1 855 879 1511

Firing On All Cylinders- Part 4

Sales or How to Sell Florida Swampland

Business is about offering services and making money - that much is obvious. In order to be ‘firing on all cylinders’, companies need to make sure of two things right off the bat: making sure the service/product offered is good and is in demand and that they have someone who can actually sell what is being offered. To say that sales people are integral to a company’s success is really like stating that cars need engines to operate (I would have said drivers but we can all see where that’s headed…). So, what is it about sales people, anyway?

 Of course, every company needs good employees but their sales people interact directly with customers and must persuade them to buy the product or service. The word “persuade” is key here. If you’re old enough to have watched 70’s TV as it was happening, you’ll be familiar with the program WKRP in Cincinnati and it’s fun loving characters (if not, there is You Tube). Likely, you’re already conjuring up images of Herb Tarlek the loud, obnoxious, blustery, and fashion starved salesman. Although there may very well be sales people like that (may they never cross your path), this is only a stereotype and not the reality (Egads! There is Trump - Herb come to life, only with better suits!). The point, however, is that all successful sales people are articulate and masters of rhetoric which is nothing more than a fancy term for specific language used to manipulate- yes, manipulate. Although this may sound a bit sleazy (due to a minority of slick con artists), in fact, sales people must be able to explain persuasively why their product stands above all others and, truly, the better explanation often wins the contract; for example, if the price is a bit higher than the competition’s the sales person has to provide a compelling reason why it’s worth the price and will be better for the customer in the long run. A perfect illustration of selling at its best and worst is the Clinton/Trump Presidential debate of last week. They are each selling themselves to the people and Trump lost last week because he couldn’t express more than about 3 coherent sentences over 90 minutes and had nothing of substance to say while Clinton used her language skills and composure to put him exactly where she wanted him (and, honestly, this is about effective speech, not politics). This takes us to the second important characteristic – knowledge and competency regarding the product/service being offered. If they have only a passing familiarity with what they’re selling, how can they show, clearly and convincingly, that they have the better offering? They can’t. They also need to know about the competition so they can “one up” them effectively. And if they try to fast talk, they end up rambling and using lines like “Oh, it’s just fabulous!”, “Wow! This is the best ever and, boy, do I know. Trust me.” “ Many people love it…” Really? How many times do you think that might work? Once? Bye- bye to repeat customers and, here’s the thing – every business NEEDS repeat customers. Excellent language skills and competency are vital to selling and any owner/manager who hires a sales person based on flash and slickness in the interview is not going to be happy in the long run. Trust me! (haha)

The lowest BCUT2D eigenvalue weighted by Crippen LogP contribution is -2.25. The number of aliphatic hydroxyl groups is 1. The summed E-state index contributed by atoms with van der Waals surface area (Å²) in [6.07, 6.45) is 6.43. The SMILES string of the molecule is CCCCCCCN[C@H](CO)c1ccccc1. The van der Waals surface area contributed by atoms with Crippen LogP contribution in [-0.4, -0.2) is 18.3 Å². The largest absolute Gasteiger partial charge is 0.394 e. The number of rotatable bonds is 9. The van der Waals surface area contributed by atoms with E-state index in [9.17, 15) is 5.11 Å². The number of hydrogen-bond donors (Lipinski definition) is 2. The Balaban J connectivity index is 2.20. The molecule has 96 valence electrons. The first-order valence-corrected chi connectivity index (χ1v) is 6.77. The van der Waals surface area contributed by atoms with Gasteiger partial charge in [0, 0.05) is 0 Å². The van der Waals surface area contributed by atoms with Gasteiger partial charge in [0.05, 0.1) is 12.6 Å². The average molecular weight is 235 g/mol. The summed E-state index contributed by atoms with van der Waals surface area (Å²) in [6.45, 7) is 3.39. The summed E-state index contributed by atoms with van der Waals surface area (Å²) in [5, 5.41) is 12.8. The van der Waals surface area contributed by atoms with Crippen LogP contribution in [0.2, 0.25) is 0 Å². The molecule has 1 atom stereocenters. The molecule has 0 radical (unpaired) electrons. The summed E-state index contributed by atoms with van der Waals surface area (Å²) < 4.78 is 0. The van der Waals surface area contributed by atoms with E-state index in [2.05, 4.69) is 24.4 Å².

The ‘cream of the crop’ sales person is a force to be reckoned with and must be watched like a hawk in the office or you’ll find they’ve sold you swampland in Florida that isn’t even theirs to sell! (it has happened before - OK that’s maybe an exaggeration, maybe). Although you don’t have to bow down to them in the office, keep in mind that they do bring in the dollars and money does talk. Sigh. However, the sales staff, also, must realize that their ability to sell is only as good as the infrastructure of the company, itself. If the product or service doesn’t get delivered on time, if the wrong price has been quoted you, etc. the job becomes nigh on to impossible. Everyone has a part to play and therefore playing nice with each other and respecting the importance of each job is a benefit to one and all. 

-